More feedback from sprinkler debate

21 March 2019

The British Automatic Fire Sprinkler Association (BAFSA) and Business Sprinkler Alliance (BSA) noted that the debate ‘confirms the need to legislate for sprinklers to protect communities’.

Earlier this month, the debate was held in Westminster Hall, and saw the National Fire Chiefs Council (NFCC), the Royal Institute of British Architects (RIBA), the Royal Institution of Chartered Surveyors (RICS) and the Chartered Institute of Building (CIOB) all back changes to laws to see more sprinklers fitted or retrofitted. BAFSA and the BSA noted that the debate had ‘confirmed’, via a ‘wealth of experts’, that sprinklers ‘work and make complete sense as an important layer of safety’.
Both organisations asked however ‘why are we not making use of them? Is now not the time to finally act on this?’, with the debate itself requested by MPs Sir David Amess and Jim Fitzpatrick, the latter being the chairman and secretary of the All-Party Parliamentary Fire Safety and Rescue Group in government.
The debate was said to have made it ‘abundantly clear that sprinklers should be part of overall fire safety solutions in both new and existing buildings’, with a ‘unified voice’ across members in the chamber. Both organisations noted that they ‘wholeheartedly agree’ with those experts, including those from the NFCC, RIBA, RICS and CIOB as well as from the Building Research Establishment and London’s borough councils, to ‘act and legislate now’.
Those attending emphasised the ‘need to listen to the experts and not the myths’, with fire and rescue services tackling fires ‘across the country every day’, meaning that they ‘understand the challenges of those fires and the need to control them quickly to avoid loss of life and damage to property’, not to mention the ‘danger they are exposed to when firefighting’.
Evidence shows that sprinkler systems have an ‘operational reliability’ of 94%, and in these cases ‘extinguished or contained the fire on 99% of occasions across a wide range of building types’, while there are ‘no cases on record of multiple fire deaths occurring in buildings with appropriately designed, and properly installed and maintained, sprinkler systems’.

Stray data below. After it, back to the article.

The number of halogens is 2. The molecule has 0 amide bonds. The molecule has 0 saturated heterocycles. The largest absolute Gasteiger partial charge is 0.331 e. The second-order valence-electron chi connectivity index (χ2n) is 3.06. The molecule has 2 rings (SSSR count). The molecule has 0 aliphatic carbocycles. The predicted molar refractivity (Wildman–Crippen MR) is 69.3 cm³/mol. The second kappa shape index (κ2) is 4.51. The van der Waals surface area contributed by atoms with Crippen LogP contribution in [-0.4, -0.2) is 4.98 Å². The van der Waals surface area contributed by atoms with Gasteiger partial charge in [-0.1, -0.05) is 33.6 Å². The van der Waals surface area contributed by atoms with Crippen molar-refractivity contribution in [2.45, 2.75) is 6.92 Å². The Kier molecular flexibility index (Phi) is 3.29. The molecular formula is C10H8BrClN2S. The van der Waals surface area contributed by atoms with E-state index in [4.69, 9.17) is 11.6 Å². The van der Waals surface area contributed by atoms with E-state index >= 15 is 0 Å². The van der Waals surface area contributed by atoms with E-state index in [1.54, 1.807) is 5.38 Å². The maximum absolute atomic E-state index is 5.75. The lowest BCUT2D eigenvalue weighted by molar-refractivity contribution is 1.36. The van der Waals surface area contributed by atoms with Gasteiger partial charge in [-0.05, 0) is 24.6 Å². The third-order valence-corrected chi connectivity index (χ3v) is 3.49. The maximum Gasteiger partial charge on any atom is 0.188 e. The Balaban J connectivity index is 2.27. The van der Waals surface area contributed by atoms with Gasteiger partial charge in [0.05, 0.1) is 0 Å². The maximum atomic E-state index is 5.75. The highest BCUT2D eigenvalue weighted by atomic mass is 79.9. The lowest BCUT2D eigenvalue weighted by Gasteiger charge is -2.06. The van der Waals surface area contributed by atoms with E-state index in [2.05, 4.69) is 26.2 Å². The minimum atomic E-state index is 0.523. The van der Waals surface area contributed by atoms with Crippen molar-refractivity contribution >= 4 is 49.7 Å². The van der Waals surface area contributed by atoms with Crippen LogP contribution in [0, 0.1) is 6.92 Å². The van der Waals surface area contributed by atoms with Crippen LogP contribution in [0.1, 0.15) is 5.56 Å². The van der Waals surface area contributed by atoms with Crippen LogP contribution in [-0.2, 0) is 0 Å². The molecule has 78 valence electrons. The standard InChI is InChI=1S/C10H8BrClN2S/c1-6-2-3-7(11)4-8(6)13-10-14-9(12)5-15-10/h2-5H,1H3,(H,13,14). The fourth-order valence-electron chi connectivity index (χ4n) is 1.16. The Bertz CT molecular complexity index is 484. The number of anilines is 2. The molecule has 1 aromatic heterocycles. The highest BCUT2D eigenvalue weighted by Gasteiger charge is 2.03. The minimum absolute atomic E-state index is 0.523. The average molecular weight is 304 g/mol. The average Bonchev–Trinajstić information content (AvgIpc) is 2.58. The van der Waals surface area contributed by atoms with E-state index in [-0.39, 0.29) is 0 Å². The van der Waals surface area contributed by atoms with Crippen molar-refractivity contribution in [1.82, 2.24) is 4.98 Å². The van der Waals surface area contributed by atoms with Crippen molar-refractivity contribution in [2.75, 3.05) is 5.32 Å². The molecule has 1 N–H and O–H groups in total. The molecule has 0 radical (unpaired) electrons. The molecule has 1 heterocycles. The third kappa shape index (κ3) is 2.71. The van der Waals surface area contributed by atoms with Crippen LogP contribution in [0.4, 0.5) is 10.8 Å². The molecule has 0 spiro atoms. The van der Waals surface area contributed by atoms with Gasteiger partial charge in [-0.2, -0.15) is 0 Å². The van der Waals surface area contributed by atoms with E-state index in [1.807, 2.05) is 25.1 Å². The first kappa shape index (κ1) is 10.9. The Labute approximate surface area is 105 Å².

Mr Fitzpatrick added that the Association of British Insurers had stated ‘that in the UK no one has ever died from a fire in a fully sprinklered building’, while Sir David added: ‘Wales and Scotland are much further ahead in regulating for automatic fire sprinklers in their built environment. This nonsense can no longer go on and we will not accept it. We want action on this, and we want sprinklers to be installed retrospectively, particularly in new school buildings.’
Both organisations concluded by noting that the nation ‘will benefit if more are fitted because sprinklers save lives, save businesses, save jobs and protect the environment. If we act now, we can make a difference’.
The BSA’s secretary, Tom Roche, added that the debate ‘once again highlighted the consensus of opinion amongst a wealth of experts - sprinklers protect life, protect buildings and keep firefighters safer’. He stated that the NFCC ‘makes it abundantly clear that building standards in England must be enhanced and brought in line with national policy in Scotland and Wales.
‘Sprinklers are essential for building safety and public safety, and should be installed on a mandatory basis to appropriate buildings, not just high rise residential. The evidence also shows that no lives have been lost in the UK due to fire in homes fitted with working domestic sprinkler systems. Furthermore, mistaken perceptions about cost can be dispelled. Sprinklers are not expensive – as little as 1% of the total build if they are included at design stage – and there is overwhelming public support for their use’.
He added that the debate ‘only served to highlight that we have been kicking the can down the road for far too long and with devastating consequences. Clearly we need to pick the can up and act. There is a strong body of evidence that tells us that fire sprinklers are an important layer of safety. They are not being utilised, through ignorance or misunderstanding. We should be seriously considering a much wider deployment of sprinklers, using them right across the built environment whether it is a hospital, school, retail or leisure facility or commercial and industrial building’.
More feedback from sprinkler debate